We spend four nights sleeping in hammocks and bathing in the river at Holland's remote -- but surprisingly comfortable -- jungle camp in the upper reaches of the Mapari watershed. Days are spent on jungle hikes or slowly cruising the river in search of wildlife.

Our most astounding finds are a fist-sized Goliath bird-eating spider (world's largest arachnid), a huge Gladiator tree frog, a pair of tapirs (South America's largest mammal) swimming across the river right in front of our boat, and a very rare sighting of the world's most powerful raptor -- a mother harpy eagle and her fluffy feathered chick.

Heading down the river and back to civilization, I think to myself maybe there are no dinosaurs, but this is close as I'm ever going to come to a real-life Jurassic Park.

Suriname: Coat of many cultures

From Georgetown it's about a two-hour flight to Paramaribo, Suriname's bustling little capital. And because we're landing at the old aerodrome near the city center rather than the new international airport 33 miles (54 kilometers) out of town, clearing customs and immigration takes all of five minutes.

I've arranged for guide Desmond Budhan to meet me on arrival, but rather than head straight for my hotel overlooking the Paramaribo River, Budhan -- who describes himself as a third generation Hindustani-Surinamese -- wants to show me straight away how diverse his hometown is.

We pay our respects at an ornate Hindu temple, drive down a street with ethnic Chinese shops adorned with songbirds in wooden cages, and wind up at the Javanese Market, where locals clad in traditional Indonesian fashion are haggling over batik fabric or munching barbecued satay slathered in peanut sauce. I've gotta keep reminding myself that I'm not in Asia. 

Historic Fort Zeelandia was the start of Suriname's capital,

Suriname's melting pot derives from the Dutch having a global empire comprising an incredible range of religions, languages and ethnic groups, a colonial realm that once included present-day nations such as Indonesia, Sri Lanka and South Africa.

Many of those who wound up in Suriname were either forcibly relocated from other parts of the Dutch empire or voluntarily immigrated to this remote South American shore in search of better lives than back home.

The Dutch also have a legacy, an inner city filled with 17th and 18th-century colonial buildings that now house museums, restaurants and handicraft shops.

Declared a UNESCO World Heritage Site in 2002, the old town revolves around Fort Zeelandia, an amazingly well-preserved Dutch citadel with exhibits on Suriname history, art and ethnic groups.

Compact and easy to get around on foot, I spent several days wandering old Paramaribo. Wherever I roamed, the city's coat of many cultures was on display.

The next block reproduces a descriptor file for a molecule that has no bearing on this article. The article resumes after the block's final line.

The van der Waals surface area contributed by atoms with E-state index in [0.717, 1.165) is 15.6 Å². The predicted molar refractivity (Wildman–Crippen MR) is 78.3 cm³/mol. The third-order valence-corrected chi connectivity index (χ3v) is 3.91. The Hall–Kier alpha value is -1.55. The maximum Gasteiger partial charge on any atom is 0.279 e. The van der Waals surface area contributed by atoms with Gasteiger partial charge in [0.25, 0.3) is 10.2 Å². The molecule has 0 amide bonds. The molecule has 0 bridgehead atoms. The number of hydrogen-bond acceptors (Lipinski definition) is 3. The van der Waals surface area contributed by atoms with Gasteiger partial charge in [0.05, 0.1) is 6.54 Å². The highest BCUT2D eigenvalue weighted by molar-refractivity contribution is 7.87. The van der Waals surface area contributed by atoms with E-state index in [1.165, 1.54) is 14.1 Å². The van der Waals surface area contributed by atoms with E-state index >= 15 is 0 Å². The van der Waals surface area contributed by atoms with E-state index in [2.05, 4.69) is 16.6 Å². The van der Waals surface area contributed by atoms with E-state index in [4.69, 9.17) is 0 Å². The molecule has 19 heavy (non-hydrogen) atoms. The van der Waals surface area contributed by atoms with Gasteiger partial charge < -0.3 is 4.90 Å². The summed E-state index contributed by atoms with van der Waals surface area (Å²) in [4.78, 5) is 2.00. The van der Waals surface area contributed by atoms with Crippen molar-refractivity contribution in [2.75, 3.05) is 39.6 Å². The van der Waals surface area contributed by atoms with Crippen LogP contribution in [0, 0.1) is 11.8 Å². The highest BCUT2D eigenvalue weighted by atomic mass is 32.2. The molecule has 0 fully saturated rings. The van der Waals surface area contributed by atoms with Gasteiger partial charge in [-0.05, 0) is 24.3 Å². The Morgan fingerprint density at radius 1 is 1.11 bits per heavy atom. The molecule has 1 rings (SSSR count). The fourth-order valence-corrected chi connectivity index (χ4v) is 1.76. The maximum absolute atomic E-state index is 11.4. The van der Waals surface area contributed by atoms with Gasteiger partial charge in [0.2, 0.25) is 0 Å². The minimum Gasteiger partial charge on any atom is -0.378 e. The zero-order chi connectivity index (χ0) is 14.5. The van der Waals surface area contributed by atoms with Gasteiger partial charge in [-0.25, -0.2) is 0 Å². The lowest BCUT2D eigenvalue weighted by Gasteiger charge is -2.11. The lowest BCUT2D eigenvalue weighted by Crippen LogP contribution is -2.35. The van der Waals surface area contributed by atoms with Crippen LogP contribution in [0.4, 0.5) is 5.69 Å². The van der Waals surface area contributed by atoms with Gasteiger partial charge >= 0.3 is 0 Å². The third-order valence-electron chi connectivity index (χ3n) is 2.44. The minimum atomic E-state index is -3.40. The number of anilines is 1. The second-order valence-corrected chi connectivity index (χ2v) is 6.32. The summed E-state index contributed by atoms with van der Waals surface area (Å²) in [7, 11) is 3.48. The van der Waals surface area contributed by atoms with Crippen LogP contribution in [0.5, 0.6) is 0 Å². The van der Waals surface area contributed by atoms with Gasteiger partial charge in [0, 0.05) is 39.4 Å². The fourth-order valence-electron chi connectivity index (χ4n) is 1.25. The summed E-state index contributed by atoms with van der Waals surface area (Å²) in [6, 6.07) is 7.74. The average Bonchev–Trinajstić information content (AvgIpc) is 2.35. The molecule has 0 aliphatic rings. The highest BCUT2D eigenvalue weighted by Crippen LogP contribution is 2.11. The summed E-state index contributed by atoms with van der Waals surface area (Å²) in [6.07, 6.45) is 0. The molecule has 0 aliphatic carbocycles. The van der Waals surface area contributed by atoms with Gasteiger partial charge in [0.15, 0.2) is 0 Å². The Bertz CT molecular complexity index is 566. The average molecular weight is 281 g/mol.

At Neveh Shalom Synagogue I walked barefoot across the sandy floor of a shrine built in the 1720s by Sephardim fleeing the Inquisition in Europe. Along a new promenade in the Palm Garden, I met Amerindians selling traditional foods, handicrafts and holistic cosmetics made from ingredients found in the Suriname Amazon.    

The Suriname-Guyane frontier lies about a two-hour drive east of Paramaribo through a region populated by the Marron people -- the descendants of African slaves who escaped the Dutch plantations and fled into the jungle. 
Produce sellers create a makeshift market located on the shore in Saint-Laurent du Maroni, Guyane. Jody Amiet/AFP/Getty Images

Guyane: Escaping an infamous past

At the end of the road in Suriname is Albina, a sleepy river port where ferries depart for the French territory on the other side of the water. Climbing into an outboard-powered dugout canoe, I cruised over to Saint-Laurent du Maroni, Guyane's second largest city.

Just like that I'm in the Eurozone -- many of the cars are Peugeots and everyone is speaking French. The steeple of a red brick Catholic church rises above the old town. I find a great little Vietnamese restaurant for lunch and contemplate what this laid-back town is most known for: its infamous Camp de la Transportation.

France began shipping political prisoners to French Guiana during the revolution of the 1790s. By the late 1800s, the bulk of deportees were men and women found guilty of murder and other serious crimes.

However, the prison camps never occupied more than a small portion of the colony. French Guiana also had its sawmills, gold mines and tropical plantations.

Camp de la Transportation in Saint-Laurent du Maroni was an infamous prison. Joe Yogerst

Devil's Island, the offshore portion of the penal colony, gets all the props. But the sprawling camp in Maroni is where the most devilish deeds took place. It was here that prisoners were inducted into the French penal colony system, where they were often incarcerated for years or even decades, and where many were dispatched via the guillotine.